• Paint manufacturers advise against its use.
  • Can't re-use the medium after blasting.
  • Soda Blasting will not allow for a high silica count paint to adhere to it after process is complete.

Overall, soda blasting is probably not the best choice for the hobbyist or do-it-yourselfer.

[edit] Soda blasting and environmental-friendliness

Soda blasting is frequently touted as an environmentally-friendly blast medium.

However, it's likely no more or less environmentally-friendly than media such as corn cobs, walnut shells, or crushed recycled glass, such as VitroGrit. Aggressively portraying soda blasting as "green" may qualify as green marketing or even borderline greenwashing.

The used soda medium can be screened or filtered, and washed. The water-soluble soda can typically go down a conventional drain, leaving only the blasted particles behind. However, soda blasting medium may contain various flow additives that are less environmentally-friendly.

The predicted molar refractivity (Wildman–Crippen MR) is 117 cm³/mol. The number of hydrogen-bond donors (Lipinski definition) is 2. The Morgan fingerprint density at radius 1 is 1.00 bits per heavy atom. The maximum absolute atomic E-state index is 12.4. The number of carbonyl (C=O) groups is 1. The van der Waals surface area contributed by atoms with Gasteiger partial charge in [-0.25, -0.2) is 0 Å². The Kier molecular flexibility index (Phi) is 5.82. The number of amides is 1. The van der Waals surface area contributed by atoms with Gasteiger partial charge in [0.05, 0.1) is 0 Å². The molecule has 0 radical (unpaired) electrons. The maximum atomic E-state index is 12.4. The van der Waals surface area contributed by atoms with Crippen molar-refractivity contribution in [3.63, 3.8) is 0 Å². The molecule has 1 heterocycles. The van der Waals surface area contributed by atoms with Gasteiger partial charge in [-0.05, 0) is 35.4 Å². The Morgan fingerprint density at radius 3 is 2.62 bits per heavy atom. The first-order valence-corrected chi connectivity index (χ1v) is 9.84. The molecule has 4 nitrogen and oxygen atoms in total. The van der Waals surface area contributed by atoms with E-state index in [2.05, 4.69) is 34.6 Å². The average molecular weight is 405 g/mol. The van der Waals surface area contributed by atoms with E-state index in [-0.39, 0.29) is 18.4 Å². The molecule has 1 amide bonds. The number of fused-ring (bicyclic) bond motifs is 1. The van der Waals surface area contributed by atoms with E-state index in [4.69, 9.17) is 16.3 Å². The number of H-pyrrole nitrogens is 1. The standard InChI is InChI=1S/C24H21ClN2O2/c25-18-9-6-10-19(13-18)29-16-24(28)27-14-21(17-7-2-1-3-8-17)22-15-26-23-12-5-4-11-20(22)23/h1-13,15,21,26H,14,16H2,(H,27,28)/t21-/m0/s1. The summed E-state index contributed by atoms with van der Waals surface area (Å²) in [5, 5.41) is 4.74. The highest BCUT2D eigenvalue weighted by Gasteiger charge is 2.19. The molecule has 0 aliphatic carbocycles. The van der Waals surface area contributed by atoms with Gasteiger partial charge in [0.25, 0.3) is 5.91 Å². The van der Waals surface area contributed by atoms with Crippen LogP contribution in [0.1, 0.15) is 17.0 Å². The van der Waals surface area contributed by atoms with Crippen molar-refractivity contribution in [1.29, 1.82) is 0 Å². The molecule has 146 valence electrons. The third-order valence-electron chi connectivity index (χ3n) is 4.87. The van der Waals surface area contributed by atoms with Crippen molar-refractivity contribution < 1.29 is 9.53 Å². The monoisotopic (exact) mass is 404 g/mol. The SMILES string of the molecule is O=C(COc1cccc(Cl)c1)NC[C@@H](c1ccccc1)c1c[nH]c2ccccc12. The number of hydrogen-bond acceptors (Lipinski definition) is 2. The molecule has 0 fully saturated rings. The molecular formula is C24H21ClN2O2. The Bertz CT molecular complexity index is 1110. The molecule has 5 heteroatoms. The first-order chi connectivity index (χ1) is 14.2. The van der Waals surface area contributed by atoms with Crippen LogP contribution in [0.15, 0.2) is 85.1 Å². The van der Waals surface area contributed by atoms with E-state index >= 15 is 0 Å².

[edit] Published professional opinions on soda blasting

"NEVER use SPI Epoxy over a Soda Blasted vehicle, Acid Etch/Wash Primer, Rust Converter or other Metal Treatments. NEVER!"

This opinion is expanded upon in this discussion in the Southern Polyurethanes forums.

"We don't recommend sodium bicarbonate, because you can’t clean it out of the pores of the metal well enough."
  • This post contains secondhand email text purportedly from PPG, indicating that PPG does not warranty anything that has been soda blasted. (still waiting on the exact printed warranty text)

[edit] Soda blasting and paint manufacturer warranty voiding

The use of soda blasting is thought to void the warranties of paint manufacturers.

[edit] BASF

BASF does not have a position specific to soda blasting. If this method is used, after all residue is removed, standard substrate preparation procedures must be performed.

[edit] DuPont

Awaiting response.

[edit] Kirker

Reprinted with permission:

Kirker does not encourage the practice of using sodium bicarbonate as a means of preparing a surface for refinish work, especially when we’re talking to the non-professional refinisher, which is probably how the majority of your readers would describe themselves.